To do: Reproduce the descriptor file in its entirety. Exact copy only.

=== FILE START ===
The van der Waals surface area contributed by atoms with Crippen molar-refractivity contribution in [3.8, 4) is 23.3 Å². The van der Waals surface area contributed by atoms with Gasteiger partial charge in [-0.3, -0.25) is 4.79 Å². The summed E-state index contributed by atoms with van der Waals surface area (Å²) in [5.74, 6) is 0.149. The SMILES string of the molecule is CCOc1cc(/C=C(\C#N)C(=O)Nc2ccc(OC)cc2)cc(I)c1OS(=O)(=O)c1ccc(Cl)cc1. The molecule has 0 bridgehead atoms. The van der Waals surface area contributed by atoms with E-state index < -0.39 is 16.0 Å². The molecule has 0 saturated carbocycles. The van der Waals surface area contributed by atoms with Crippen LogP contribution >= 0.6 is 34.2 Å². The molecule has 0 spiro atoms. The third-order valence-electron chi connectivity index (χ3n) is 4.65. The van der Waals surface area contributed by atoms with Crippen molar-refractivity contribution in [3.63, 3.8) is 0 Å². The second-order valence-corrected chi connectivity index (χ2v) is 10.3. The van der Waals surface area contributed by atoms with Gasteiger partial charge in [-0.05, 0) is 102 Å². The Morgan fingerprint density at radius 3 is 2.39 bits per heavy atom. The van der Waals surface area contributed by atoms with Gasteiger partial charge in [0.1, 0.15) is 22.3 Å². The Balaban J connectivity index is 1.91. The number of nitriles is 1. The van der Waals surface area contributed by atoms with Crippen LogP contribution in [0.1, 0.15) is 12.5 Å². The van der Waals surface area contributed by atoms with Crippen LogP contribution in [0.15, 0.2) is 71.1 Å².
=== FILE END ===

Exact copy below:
The van der Waals surface area contributed by atoms with Crippen molar-refractivity contribution in [3.8, 4) is 23.3 Å². The van der Waals surface area contributed by atoms with Gasteiger partial charge in [-0.3, -0.25) is 4.79 Å². The summed E-state index contributed by atoms with van der Waals surface area (Å²) in [5.74, 6) is 0.149. The SMILES string of the molecule is CCOc1cc(/C=C(\C#N)C(=O)Nc2ccc(OC)cc2)cc(I)c1OS(=O)(=O)c1ccc(Cl)cc1. The molecule has 0 bridgehead atoms. The van der Waals surface area contributed by atoms with E-state index < -0.39 is 16.0 Å². The molecule has 0 saturated carbocycles. The van der Waals surface area contributed by atoms with Crippen LogP contribution >= 0.6 is 34.2 Å². The molecule has 0 spiro atoms. The third-order valence-electron chi connectivity index (χ3n) is 4.65. The van der Waals surface area contributed by atoms with Crippen molar-refractivity contribution in [3.63, 3.8) is 0 Å². The second-order valence-corrected chi connectivity index (χ2v) is 10.3. The van der Waals surface area contributed by atoms with Gasteiger partial charge in [-0.05, 0) is 102 Å². The Morgan fingerprint density at radius 3 is 2.39 bits per heavy atom. The van der Waals surface area contributed by atoms with Gasteiger partial charge in [0.1, 0.15) is 22.3 Å². The Balaban J connectivity index is 1.91. The number of nitriles is 1. The van der Waals surface area contributed by atoms with Crippen LogP contribution in [0.1, 0.15) is 12.5 Å². The van der Waals surface area contributed by atoms with Crippen LogP contribution in [0.15, 0.2) is 71.1 Å².